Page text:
fakedomain.ncsu.edu. 600 IN A 152.XXX.XXX.XXX
_ldap._tcp.fakedomain.ncsu.edu. 600 IN SRV 0 100 389 domaincontroller.fakedomain.ncsu.edu.
_ldap._tcp.pdc._msdcs.fakedomain.ncsu.edu. 600 IN SRV 0 100 389 domaincontroller.fakedomain.ncsu.edu.
_ldap._tcp.987234e-980f-23ed-7897-987234dfeed4.domains._msdcs.fakedomain.ncsu.edu. 600 IN SRV 0 100 389 domaincontroller.fakedomain.ncsu.edu.
1c6f4542-980f-23ed-9987-987234dfeed4._msdcs.fakedomain.ncsu.edu. 600 IN CNAME domaincontroller.fakedomain.ncsu.edu.
_ldap._tcp.dc._msdcs.fakedomain.ncsu.edu. 600 IN SRV 0 100 389 domaincontroller.fakedomain.ncsu.edu.
_ldap._tcp.gc._msdcs.fakedomain.ncsu.edu. 600 IN SRV 0 100 3268 domaincontroller.fakedomain.ncsu.edu.
gc._msdcs.fakedomain.ncsu.edu. 600 IN A 152.XXX.XXX.XXX
_kerberos._tcp.dc._msdcs.fakedomain.ncsu.edu. 600 IN SRV 0 100 88 domaincontroller.fakedomain.ncsu.edu.
_kerberos._tcp.fakedomain.ncsu.edu. 600 IN SRV 0 100 88 domaincontroller.fakedomain.ncsu.edu.
_gc._tcp.fakedomain.ncsu.edu. 600 IN SRV 0 100 3268 domaincontroller.fakedomain.ncsu.edu.
_kerberos._udp.fakedomain.ncsu.edu. 600 IN SRV 0 100 88 domaincontroller.fakedomain.ncsu.edu.
_kpasswd._tcp.fakedomain.ncsu.edu. 600 IN SRV 0 100 464 domaincontroller.fakedomain.ncsu.edu.
_kpasswd._udp.fakedomain.ncsu.edu. 600 IN SRV 0 100 464 domaincontroller.fakedomain.ncsu.edu.
_ldap._tcp.MyChosenSiteName._sites.fakedomain.ncsu.edu. 600 IN SRV 0 100 389 domaincontroller.fakedomain.ncsu.edu.
_ldap._tcp.MyChosenSiteName._sites.gc._msdcs.fakedomain.ncsu.edu. 600 IN SRV 0 100 3268 domaincontroller.fakedomain.ncsu.edu.
_kerberos._tcp.MyChosenSiteName._sites.dc._msdcs.fakedomain.ncsu.edu. 600 IN SRV 0 100 88 domaincontroller.fakedomain.ncsu.edu.
_ldap._tcp.MyChosenSiteName._sites.dc._msdcs.fakedomain.ncsu.edu. 600 IN SRV 0 100 389 domaincontroller.fakedomain.ncsu.edu.
_kerberos._tcp.MyChosenSiteName._sites.fakedomain.ncsu.edu. 600 IN SRV 0 100 88 domaincontroller.fakedomain.ncsu.edu.
_gc._tcp.MyChosenSiteName._sites.fakedomain.ncsu.edu. 600 IN SRV 0 100 3268 domaincontroller.fakedomain.ncsu.edu.
Many of these SRV records are shared between multiple implimentations of Kerberos (which AD uses). MIT’s implimentation documentation on KDC location via SRV records.
In Active Directory a Forest is the top-level container. A Forest, just like in real life, is a collection of (domain) trees.
A forest is a collection of one or more domain trees that share a global catalog, schema, and directory configuration, as well as <strong>automatic two-way transitive trust relationships</strong>.This is why a Forest is the security boundary in Active Directory. A security boundary in Active Directory is a container where no one external to the container can take control away from administrators within the container. The reason this is important is because of the implication for a domain, as a domain is NOT a security boundary. Within a Forest it is not possible for an administrator in one domain to prevent a rogue administrator from another domain from accessing data in their domain.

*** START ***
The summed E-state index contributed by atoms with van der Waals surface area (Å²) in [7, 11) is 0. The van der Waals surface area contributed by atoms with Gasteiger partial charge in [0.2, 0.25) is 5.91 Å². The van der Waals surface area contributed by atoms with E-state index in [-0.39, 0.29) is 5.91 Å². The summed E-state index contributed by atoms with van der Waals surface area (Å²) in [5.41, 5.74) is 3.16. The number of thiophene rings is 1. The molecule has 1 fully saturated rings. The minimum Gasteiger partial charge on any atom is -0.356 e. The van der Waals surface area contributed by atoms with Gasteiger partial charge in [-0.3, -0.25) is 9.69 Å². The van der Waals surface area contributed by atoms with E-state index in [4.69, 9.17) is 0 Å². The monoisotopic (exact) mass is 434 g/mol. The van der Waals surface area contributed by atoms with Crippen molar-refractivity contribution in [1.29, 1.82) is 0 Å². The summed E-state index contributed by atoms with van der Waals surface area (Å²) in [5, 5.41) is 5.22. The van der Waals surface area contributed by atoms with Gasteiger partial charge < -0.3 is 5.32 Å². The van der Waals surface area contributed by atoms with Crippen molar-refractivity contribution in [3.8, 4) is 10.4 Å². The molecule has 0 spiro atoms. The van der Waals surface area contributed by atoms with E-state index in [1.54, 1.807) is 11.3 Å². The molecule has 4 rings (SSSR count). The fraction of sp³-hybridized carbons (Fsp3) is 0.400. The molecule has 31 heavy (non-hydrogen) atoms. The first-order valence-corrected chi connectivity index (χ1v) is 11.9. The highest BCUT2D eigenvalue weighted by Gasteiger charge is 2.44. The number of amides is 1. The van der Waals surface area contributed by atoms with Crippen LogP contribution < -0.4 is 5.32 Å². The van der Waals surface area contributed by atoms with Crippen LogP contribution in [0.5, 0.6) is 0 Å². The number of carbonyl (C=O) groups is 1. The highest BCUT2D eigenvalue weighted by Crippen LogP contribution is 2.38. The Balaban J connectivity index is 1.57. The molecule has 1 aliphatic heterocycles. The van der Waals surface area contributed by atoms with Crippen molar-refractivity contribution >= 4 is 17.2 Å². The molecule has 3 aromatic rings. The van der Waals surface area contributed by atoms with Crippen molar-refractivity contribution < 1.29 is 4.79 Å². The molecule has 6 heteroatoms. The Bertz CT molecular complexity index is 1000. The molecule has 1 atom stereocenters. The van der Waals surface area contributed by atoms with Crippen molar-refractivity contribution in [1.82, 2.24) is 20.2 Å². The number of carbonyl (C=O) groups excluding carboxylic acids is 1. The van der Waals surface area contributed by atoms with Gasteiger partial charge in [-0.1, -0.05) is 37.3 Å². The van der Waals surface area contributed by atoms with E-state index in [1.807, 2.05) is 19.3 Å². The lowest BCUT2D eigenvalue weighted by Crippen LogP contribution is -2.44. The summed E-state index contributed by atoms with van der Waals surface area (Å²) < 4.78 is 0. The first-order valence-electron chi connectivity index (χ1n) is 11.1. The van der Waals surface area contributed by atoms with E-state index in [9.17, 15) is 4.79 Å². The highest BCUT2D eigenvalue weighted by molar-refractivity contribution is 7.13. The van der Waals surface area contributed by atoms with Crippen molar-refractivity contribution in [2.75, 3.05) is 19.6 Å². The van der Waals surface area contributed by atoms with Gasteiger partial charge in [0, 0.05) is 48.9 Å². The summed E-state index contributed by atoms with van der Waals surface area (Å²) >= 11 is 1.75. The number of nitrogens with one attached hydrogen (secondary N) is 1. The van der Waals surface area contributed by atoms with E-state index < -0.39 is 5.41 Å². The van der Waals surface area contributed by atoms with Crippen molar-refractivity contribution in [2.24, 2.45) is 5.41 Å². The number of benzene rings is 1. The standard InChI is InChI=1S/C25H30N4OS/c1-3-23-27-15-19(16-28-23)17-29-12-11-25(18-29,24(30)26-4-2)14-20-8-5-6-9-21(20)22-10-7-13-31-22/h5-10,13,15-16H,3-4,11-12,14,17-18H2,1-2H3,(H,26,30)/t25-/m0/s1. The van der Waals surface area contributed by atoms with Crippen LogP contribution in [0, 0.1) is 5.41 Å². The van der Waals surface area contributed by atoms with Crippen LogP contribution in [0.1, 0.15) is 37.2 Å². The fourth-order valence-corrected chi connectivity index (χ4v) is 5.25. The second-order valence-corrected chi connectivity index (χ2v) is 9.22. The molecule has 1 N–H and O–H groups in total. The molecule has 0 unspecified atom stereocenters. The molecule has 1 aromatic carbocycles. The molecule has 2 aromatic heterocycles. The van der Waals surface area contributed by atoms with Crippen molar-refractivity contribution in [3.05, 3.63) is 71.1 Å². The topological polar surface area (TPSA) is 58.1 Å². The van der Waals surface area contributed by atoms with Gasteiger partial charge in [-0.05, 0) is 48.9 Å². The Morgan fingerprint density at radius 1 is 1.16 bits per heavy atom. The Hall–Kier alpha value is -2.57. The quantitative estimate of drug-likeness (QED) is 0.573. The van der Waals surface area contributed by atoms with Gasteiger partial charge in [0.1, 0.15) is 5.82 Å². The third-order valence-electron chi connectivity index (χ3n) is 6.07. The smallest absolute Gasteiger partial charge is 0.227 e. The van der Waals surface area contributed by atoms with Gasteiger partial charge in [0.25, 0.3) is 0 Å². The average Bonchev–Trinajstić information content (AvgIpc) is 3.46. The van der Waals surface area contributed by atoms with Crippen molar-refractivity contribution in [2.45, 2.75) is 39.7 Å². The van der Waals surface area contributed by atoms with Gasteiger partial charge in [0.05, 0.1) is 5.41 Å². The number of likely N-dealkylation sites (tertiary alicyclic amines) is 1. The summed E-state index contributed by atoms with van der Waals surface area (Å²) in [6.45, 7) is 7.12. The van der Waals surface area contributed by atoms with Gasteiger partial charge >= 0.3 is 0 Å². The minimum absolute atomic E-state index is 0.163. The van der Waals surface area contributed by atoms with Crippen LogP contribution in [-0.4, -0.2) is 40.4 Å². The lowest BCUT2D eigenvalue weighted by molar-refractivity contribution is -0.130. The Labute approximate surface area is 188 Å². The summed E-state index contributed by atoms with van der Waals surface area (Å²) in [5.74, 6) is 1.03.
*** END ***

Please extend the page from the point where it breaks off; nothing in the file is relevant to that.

A domain tree is a collection of domains arranged via a common namespace and share a common schema, security trust relationships, and a Global Catalog. Every domain in a Domain Tree is in the same Forest.
The namespace uses DNS. Theoretically some Active Directory domains on campus would have the following structure:
/ | \
/ | \
ecew2k acsad \
This, however, is not the case.
Currently there is no ncsu.edu or ad.ncsu.edu domains, and engr.ad.ncsu.edu, wolftech.ad.ncsu.edu, ecew2k.ncsu.edu, and acsad.ncsu.edu are each in their own Forest. This is due to the distributed nature of IT on NC State’s campus. New domains are supposed to be created in the ad.ncsu.edu namespace for ease of managing DNS for the various Active Directory domains.
A Domain is intended to be a partition of the Forest that contains all of the resources, computers, and users who are members of a logical unit and thus form a namespace. This namespace is the Domain name or DNS suffix. A Domain is the logical unit for Directory Services Replication and Authentication.
A Domain can have multiple Sites. Sites are defined by groups of subnets and are managed using Active Directory Sites and Services. Each site has a set of SRV records associated to it to allow the targeting of domain controllers for authentication, and possibly other AD aware applications. The idea is that you have domain controllers in each site, and they replicate over the slow connection between them, but client machines do no attempt to authenticate against another site unless there are no domain controllers available in the current site. The “_ldap._tcp.MyChosenSiteName._sites.gc._msdcs.fakedomain.ncsu.edu.” SRV record above is an example of a site specific SRV record. Sites can also be used for targeting things like DFS targets, printers published in AD, and System Center Configuration Manager (SCCM) sites.